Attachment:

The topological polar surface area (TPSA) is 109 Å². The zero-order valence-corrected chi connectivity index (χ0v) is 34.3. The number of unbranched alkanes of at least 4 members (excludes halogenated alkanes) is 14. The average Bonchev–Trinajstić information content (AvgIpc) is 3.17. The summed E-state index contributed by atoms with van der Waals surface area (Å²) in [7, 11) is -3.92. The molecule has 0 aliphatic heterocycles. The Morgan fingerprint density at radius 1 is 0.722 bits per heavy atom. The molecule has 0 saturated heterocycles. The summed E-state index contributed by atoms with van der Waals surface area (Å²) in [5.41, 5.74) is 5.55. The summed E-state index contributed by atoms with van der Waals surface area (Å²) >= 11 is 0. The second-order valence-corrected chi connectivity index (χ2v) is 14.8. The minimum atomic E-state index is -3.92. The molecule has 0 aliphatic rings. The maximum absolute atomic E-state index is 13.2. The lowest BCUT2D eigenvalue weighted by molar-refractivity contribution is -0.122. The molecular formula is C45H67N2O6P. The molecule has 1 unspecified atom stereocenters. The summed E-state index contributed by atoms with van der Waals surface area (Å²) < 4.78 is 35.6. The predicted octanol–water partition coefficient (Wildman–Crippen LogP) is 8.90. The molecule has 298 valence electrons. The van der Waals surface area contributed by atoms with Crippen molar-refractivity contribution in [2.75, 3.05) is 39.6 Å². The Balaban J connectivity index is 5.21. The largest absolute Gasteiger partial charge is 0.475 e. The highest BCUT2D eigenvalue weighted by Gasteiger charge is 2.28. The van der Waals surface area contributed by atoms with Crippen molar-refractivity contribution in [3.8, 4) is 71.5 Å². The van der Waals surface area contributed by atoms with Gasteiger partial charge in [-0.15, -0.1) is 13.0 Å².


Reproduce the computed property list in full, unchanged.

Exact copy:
The topological polar surface area (TPSA) is 109 Å². The zero-order valence-corrected chi connectivity index (χ0v) is 34.3. The number of unbranched alkanes of at least 4 members (excludes halogenated alkanes) is 14. The average Bonchev–Trinajstić information content (AvgIpc) is 3.17. The summed E-state index contributed by atoms with van der Waals surface area (Å²) in [7, 11) is -3.92. The molecule has 0 aliphatic heterocycles. The Morgan fingerprint density at radius 1 is 0.722 bits per heavy atom. The molecule has 0 saturated heterocycles. The summed E-state index contributed by atoms with van der Waals surface area (Å²) in [5.41, 5.74) is 5.55. The summed E-state index contributed by atoms with van der Waals surface area (Å²) >= 11 is 0. The second-order valence-corrected chi connectivity index (χ2v) is 14.8. The minimum atomic E-state index is -3.92. The molecule has 0 aliphatic rings. The maximum absolute atomic E-state index is 13.2. The lowest BCUT2D eigenvalue weighted by molar-refractivity contribution is -0.122. The molecular formula is C45H67N2O6P. The molecule has 1 unspecified atom stereocenters. The summed E-state index contributed by atoms with van der Waals surface area (Å²) < 4.78 is 35.6. The predicted octanol–water partition coefficient (Wildman–Crippen LogP) is 8.90. The molecule has 298 valence electrons. The van der Waals surface area contributed by atoms with Crippen molar-refractivity contribution in [2.75, 3.05) is 39.6 Å². The Balaban J connectivity index is 5.21. The largest absolute Gasteiger partial charge is 0.475 e. The highest BCUT2D eigenvalue weighted by Gasteiger charge is 2.28. The van der Waals surface area contributed by atoms with Crippen molar-refractivity contribution in [3.8, 4) is 71.5 Å². The van der Waals surface area contributed by atoms with Gasteiger partial charge in [-0.15, -0.1) is 13.0 Å².